When little is known about a disorder, there is not much more we can do, as medical professionals, other than react. It can be quite frustrating. Fortunately, great strides are being made in autism research on a regular basis.
On one hand, we react with compassion and preparedness when cases like young Gregory M are brought to our attention. Gregory is a young autistic boy whose mother and attorney sought our help when he began to exhibit new behavioral and cognitive problems following a serious motor vehicle accident. It was our task to help build a case that would prove to the insurance carrier that Gregory had experienced life-altering problems because of the accident. It involved creating a chronology based on Gregory’s medical, academic, and developmental history. We obtained a report from his physician. Basically, we got the job done…but is the job over?
The job is never over. The case of Gregory M may be after the fact but education is how we address the source. We are constantly educating ourselves when it comes to the still emerging truth of autism and its possible causes. The latest research suggests a link between the development of the immune system and neurological development. There are some interesting questions raised, each worthy of its own post. We’re just going to skim the surface.
What does the immune system do?
Everyone knows that their immune system defends against illness. But how? What is the ideal immune system expected to do? It should be able to:
- Recognize all foreign organisms like bacteria and viruses.
- Destroy invaders.
- Repel repeat attacks by using the very same microorganisms.
At the very least, the immune system shouldn’t cause damage. Right?
What can go wrong?
For one, there is always deficiency or dysfunction. A defective or ineffective immune system causes damage simply by not doing its job. What else is there?
- Hypersensitivity: The immune system can overdo its job. By over-reacting to harmless foreign substances, it can cause disproportional damage. Those scenarios are known as allergies.
- Autoimmunity: Sometimes the immune system sees you as the problem. It reacts against your own healthy cells and tissue. The result is known as autoimmune disease.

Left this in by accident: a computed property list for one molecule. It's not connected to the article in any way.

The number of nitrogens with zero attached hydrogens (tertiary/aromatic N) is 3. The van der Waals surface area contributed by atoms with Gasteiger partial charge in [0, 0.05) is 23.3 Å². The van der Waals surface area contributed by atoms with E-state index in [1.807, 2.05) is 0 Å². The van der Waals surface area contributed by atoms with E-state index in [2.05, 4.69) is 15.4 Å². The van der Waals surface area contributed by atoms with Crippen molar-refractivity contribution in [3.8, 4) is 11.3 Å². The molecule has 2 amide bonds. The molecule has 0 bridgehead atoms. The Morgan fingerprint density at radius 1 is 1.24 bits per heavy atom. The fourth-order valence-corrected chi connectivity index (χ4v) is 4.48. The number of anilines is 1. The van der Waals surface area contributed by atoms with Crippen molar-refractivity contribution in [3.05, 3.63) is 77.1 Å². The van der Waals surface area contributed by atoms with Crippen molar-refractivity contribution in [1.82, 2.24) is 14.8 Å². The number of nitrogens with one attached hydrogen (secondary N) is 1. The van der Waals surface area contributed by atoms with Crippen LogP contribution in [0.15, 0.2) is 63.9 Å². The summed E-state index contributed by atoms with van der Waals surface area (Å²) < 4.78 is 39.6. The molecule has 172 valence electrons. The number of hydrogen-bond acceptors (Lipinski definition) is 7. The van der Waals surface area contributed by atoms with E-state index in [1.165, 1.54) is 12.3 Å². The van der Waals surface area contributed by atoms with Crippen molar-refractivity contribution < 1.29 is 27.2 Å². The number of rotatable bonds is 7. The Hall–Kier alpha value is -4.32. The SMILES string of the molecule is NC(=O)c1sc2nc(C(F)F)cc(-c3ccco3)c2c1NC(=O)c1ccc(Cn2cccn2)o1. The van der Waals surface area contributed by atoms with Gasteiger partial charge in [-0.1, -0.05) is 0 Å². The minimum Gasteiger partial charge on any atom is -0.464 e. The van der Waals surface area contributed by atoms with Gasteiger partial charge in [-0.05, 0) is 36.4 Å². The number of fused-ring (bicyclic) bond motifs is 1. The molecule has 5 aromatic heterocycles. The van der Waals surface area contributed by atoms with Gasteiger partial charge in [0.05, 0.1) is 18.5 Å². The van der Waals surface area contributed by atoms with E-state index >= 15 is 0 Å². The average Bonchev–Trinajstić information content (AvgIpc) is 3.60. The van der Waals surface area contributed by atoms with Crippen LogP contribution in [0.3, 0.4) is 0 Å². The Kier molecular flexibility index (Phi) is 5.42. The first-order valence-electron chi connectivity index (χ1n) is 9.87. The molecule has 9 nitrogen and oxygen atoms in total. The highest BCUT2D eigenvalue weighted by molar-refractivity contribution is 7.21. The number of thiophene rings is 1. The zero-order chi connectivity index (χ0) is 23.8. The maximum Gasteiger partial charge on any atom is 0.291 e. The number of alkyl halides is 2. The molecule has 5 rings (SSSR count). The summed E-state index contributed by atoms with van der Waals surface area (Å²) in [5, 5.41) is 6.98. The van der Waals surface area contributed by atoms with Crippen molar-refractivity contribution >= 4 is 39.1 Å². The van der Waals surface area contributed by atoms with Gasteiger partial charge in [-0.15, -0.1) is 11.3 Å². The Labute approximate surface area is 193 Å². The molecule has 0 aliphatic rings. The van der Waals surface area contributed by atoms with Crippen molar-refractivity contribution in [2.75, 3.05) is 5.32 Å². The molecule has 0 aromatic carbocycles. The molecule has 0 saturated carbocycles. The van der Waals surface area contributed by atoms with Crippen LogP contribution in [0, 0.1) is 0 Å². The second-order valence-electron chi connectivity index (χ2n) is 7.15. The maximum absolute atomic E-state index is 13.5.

- Inflammation: This can be caused by those aforementioned allergies. However, there is always collateral damage done to normal tissue when the immune system attacks invaders with too much zeal.
Now that we’ve acquainted ourselves with the immune system, let’s start to understand what corresponding growth might be occurring in humans. The path will hopefully lead to new insight into the autism spectrum.
What is the link between the immune system & social behavior?
Scientists now believe that the immune system has a profound effect on brain function. In other words, the central nervous system and the immune system are intertwined. What happens to one directly affects the other. A molecule from the immune system called interferon gamma, which responds to infection, also controls brain activity in the same region that affects social behavior. One of those over-reactions could end up cancelling out the activity in this region.
Another way to look at the relationship is that when organisms are in close contact, infections spread more rapidly. It is possible that interferon gamma was the body’s way to regulate the fight against pathogens when we became more densely populated. It now seems equally possible that this may result in women having children with autism and intellectual disability, due to studies indicating a link between these births and pregnant women with high levels of interferon gamma in their blood.
What is the link between autism & the immune system?
Autism is believed to be caused by a convergence of genetic predisposition and environmental factors such as infection, nutritional deficiency or even pollution and exposure to toxic chemicals. Both affect our immune systems. When they converge, early brain development may be affected.
Now, we already know of the problems related to the immune system’s development. It turns out disruptions in immunological pathways are something that people on the autism spectrum have in common. Post-mortem studies on their genetic make-up and certain altered genes have also been found to be unique to those on the spectrum. These genes produce proteins. Some of these proteins serve two functions: regulating the immune system and influencing brain development.
We arm ourselves with this knowledge so that when we are called upon to build and manage cases for individuals on the autism spectrum, we can stand on solid ground while conferring with physicians, caregivers, and attorneys.